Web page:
Clean Energy Projects Surge Following Passage of Climate Bill
Since the passage of the Democrats’ Inflation Reduction Act — which provides $369 billion for climate and energy spending, including renewable energy incentives and programs to reduce pollution and address the disproportionate harms to disadvantaged communities due to climate change — many corporations have announced plans for costly clean energy projects, reported The New York Times.
Global investment in clean energy is projected to rise to $1.4 trillion this year, according to the International Energy Agency (IEA)’s most recent annual report on global energy investment, making up nearly three-quarters of overall energy investment increases.
The yearly average growth rate for global renewable energy investment has risen from just over two percent in 2015, following the Paris Climate Accords, to 12 percent since 2020.
“Renewable power is at the heart of the positive trend; even though costs have risen in recent months, clean technologies such as wind and solar PV remain the cheapest option for new power generation in many countries, even before accounting for the exceptionally high prices seen in 2022 for coal and gas. Renewables, grids and storage now account for more than 80% of total power sector investment,” the IEA report stated.
One example of big corporate investment in renewable energy is Honda and LG Energy Solution’s joint agreement to build a $4.4 billion factory to produce batteries for electric vehicles (EVs), The New York Times reported. Batteries won’t be produced at the plant until 2025.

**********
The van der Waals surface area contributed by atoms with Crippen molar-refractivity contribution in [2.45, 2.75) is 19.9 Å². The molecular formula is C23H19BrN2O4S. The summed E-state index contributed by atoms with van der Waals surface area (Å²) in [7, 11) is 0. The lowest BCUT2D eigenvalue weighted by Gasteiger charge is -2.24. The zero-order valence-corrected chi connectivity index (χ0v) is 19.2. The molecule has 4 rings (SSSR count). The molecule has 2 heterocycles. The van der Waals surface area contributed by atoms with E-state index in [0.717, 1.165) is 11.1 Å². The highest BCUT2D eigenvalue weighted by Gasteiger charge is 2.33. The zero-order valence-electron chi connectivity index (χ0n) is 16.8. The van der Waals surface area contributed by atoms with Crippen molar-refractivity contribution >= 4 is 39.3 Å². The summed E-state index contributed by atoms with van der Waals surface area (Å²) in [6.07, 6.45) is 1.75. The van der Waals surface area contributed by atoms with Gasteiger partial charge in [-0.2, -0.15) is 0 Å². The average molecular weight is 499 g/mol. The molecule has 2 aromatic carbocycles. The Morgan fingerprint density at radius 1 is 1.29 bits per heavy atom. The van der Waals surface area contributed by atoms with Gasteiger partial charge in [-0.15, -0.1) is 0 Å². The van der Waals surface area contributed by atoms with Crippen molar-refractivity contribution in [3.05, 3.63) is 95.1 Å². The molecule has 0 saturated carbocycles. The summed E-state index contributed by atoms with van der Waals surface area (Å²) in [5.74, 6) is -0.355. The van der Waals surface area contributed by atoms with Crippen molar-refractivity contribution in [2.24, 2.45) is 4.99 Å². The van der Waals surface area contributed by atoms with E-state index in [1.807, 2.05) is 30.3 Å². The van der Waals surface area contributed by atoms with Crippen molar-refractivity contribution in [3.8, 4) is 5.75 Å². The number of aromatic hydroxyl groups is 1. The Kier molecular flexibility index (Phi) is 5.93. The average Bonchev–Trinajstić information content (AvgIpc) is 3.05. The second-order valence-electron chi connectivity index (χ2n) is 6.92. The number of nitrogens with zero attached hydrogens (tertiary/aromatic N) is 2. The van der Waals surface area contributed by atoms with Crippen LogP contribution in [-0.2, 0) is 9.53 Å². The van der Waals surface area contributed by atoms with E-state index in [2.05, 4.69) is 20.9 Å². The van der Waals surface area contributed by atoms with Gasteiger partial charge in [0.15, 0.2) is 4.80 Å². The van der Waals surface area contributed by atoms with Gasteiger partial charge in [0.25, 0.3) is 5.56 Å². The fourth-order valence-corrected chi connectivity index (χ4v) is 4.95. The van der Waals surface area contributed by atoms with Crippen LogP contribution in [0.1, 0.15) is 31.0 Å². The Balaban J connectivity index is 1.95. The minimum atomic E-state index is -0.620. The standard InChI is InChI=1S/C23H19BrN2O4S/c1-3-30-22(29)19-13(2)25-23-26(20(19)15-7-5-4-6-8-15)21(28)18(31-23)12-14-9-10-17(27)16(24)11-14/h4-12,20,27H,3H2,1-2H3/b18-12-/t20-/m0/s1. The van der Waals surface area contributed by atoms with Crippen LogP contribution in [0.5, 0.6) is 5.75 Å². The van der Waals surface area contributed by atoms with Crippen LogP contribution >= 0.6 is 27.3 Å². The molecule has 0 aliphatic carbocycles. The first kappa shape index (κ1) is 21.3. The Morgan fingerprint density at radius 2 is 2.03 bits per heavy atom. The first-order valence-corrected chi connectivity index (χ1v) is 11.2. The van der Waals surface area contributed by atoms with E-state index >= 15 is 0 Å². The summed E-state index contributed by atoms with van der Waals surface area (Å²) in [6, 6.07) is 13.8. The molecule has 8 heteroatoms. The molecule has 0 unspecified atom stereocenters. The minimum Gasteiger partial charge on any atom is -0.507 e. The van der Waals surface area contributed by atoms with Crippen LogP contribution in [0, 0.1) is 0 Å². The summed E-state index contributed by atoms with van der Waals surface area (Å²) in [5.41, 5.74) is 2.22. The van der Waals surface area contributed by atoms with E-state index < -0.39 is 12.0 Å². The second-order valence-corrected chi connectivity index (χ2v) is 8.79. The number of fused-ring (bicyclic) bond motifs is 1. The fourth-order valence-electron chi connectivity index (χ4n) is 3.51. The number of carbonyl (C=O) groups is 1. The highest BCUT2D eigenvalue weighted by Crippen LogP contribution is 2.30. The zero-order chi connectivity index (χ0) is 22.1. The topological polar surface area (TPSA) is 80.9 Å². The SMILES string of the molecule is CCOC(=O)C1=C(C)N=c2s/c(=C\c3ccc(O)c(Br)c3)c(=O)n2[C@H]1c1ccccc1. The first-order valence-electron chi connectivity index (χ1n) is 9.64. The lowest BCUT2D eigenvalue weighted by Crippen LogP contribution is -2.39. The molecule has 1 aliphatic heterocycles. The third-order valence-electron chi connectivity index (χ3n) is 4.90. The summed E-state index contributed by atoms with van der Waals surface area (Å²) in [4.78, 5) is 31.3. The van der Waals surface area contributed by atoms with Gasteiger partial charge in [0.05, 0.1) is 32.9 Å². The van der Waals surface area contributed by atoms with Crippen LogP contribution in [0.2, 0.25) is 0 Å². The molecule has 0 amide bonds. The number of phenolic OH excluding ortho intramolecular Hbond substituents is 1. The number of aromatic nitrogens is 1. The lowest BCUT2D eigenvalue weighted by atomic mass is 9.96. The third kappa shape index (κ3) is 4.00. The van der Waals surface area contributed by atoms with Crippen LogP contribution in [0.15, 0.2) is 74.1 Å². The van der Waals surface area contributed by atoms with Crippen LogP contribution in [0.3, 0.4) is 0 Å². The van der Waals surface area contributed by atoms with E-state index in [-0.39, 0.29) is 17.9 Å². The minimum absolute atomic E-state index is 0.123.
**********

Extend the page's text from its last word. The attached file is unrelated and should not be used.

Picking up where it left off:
Mining company Piedmont Lithium also announced it will build a processing plant for lithium to be used in batteries in order to lessen U.S. reliance on refineries in China.
Additionally, First Solar intends to invest as much as $1.2 billion for its fourth U.S. factory, due in great part to the incentives for renewable energy investment in the climate legislation.
“We’ve seen an outpouring of interest from all kinds of companies,” said Isaac Chan, a partner in management consultancy Roland Berger who advises clients in the auto industry, as reported by The New York Times. Chan said the climate package “makes the calculus better for producing in North America as opposed to making E.V.s in Asia and importing them.”
According to industry representatives and analysts, building the infrastructure needed to supply renewable energy to the country and meet its climate goals remains a challenge.
Farmers and landowners, as well as businesses and environmentalists, are concerned about power lines going across farmland and offshore wind farms being installed in close proximity to fisheries.
The raw materials needed to build batteries also present hurdles. While many provisions in the law are meant to incentivize producers of batteries and vehicles to buy materials like lithium and nickel from North American distributors or from trade allies of the U.S., there is just one lithium mine in the U.S., operated by Albemarle, and it only produces a fraction of what is needed for the auto industry. The lithium also has to be refined overseas.
Albemarle’s goal of establishing U.S. refineries and further mining developments will be aided by funding from the climate legislation, said Albemarle’s vice president for government and community affairs Ellen Lenny-Pessagno, as The New York Times reported.
The climate bill’s requirements for the amount of raw materials and components of a battery that must originate in the U.S. or with its trade allies become increasingly strict over time.
EVs could end up being less expensive than gas-powered cars once supply chains are reworked and adhere to the provisions of the new law.
“This legislation is a true game-changer. It will create jobs, lower costs, increase U.S. competitiveness, reduce air pollution,” said former Vice President Al Gore, as reported by The Associated Press. “The momentum that will come out of this legislation, cannot be underestimated.”